PATIENTS AND METHODS

This 1:1 case-control study included 274 coronary patients from a cohort of 985 with a firm diagnosis of AMI from 1980 to 2000 in the Hospital de Navarra. Patients were included if they were younger than 76 years of age, they survived more than 6 months after the acute event, and they had received no invasive therapeutic procedure or aorto-coronary bypass. Diagnosis of all infarctions was made according to criteria of the MONICA project12 (two or more ECGs with definite changes; an ECG with suggestive changes and abnormal enzymes; or characteristic symptoms and abnormal enzymes). Cases were considered those patients with fatal o nonfatal reinfarction from January 1997 to December 2000 (n=142; men, 90.5%). Data collection was made at the time of the second infarction. The medical charts were reviewed to ensure compliance with all the study criteria. The two patients who refused to participate in the study and the three with inadequate control data (see below) were excluded from the analysis, giving a final total of 137 patients interviewed (96.5% of the initial sample).

One control patient was paired with each case for the same age (±5 years) and sex. The controls were from the same cohort of patients; i.e., all had had just one myocardial infarction (based on the criteria as mentioned above) and after the same secondary prevention period as their corresponding case (±10%) presented no symptoms of coronary disease progression. Data from controls were obtained when they were matched with their corresponding case. The data base was ordered by age and the first control who matched the reference case was chosen. If a control refused to participate (9 patients), the next suitable control in the data base was chosen.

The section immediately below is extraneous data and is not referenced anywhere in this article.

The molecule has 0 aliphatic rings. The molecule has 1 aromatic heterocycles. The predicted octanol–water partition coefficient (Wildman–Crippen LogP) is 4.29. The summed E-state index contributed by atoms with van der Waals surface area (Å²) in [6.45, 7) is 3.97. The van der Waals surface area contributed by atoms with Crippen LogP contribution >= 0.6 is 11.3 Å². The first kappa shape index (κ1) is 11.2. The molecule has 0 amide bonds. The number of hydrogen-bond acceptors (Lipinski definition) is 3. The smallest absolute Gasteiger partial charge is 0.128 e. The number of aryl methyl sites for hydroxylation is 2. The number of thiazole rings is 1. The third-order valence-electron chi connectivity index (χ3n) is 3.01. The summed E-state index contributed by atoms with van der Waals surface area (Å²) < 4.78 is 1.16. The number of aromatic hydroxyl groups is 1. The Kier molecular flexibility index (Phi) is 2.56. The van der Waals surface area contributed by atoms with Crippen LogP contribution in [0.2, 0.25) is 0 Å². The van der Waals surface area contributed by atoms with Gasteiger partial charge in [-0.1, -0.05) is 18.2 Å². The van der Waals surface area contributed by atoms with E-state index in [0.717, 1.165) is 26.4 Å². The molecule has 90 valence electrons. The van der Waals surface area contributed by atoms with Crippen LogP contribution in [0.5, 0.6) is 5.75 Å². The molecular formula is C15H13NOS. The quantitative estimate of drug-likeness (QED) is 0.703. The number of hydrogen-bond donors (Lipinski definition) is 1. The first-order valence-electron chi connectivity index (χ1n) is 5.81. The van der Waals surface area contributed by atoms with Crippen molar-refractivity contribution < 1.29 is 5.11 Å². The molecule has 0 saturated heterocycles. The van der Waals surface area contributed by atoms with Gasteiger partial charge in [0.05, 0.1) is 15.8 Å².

The interviews were carried out by two doctors (EMZ and IEI) and one nurse (BSA), who all received prior training in a pilot study. Each case-control pair was interviewed by the same researcher. The interview was conducted after explaining the reasons for the study and obtaining informed consent. The questionnaire contained information concerning the following aspects: previous diseases (1 question), family history of cardiovascular disease (1 question), work after the first infarction (3 questions), family and social integration (3 questions), personal attitudes (2 questions, about feelings of stress and perfectionism) and drug therapy after the first myocardial infarction (8 questions). Questions about lifestyle before and after the first infarction included: smoking (4 questions), physical exercise (10 questions), dietary habits (5 questions) and sexual activity (2 questions). The patients were asked about compliance with the recommended changes in self-care and about the type and frequency of visits to their cardiologist, family doctor, and primary care nurse (13 questions).

If the patient had died (29 cases and 6 controls), or when the patient was unable to maintain a telephone conversation due to deafness or cognitive deterioration (6 cases and 5 controls), the interview was conducted with a close family member. In these cases, the matching control patient was also interviewed through a close family member.

Data were recorded in a Microsoft Access data base, and data for the possible control patients were obtained from a Microsoft Excel data base. Statistical analysis was made using SPSS, version 10.0. The odds ratios were calculated by conditional logistic regression analysis, with the case/control as the dependent variable. Binary logistic regression models were adjusted to study mortality, with death as the dependent variable. Percentage differences were calculated with EpiInfo, version 6.04b.

RESULTS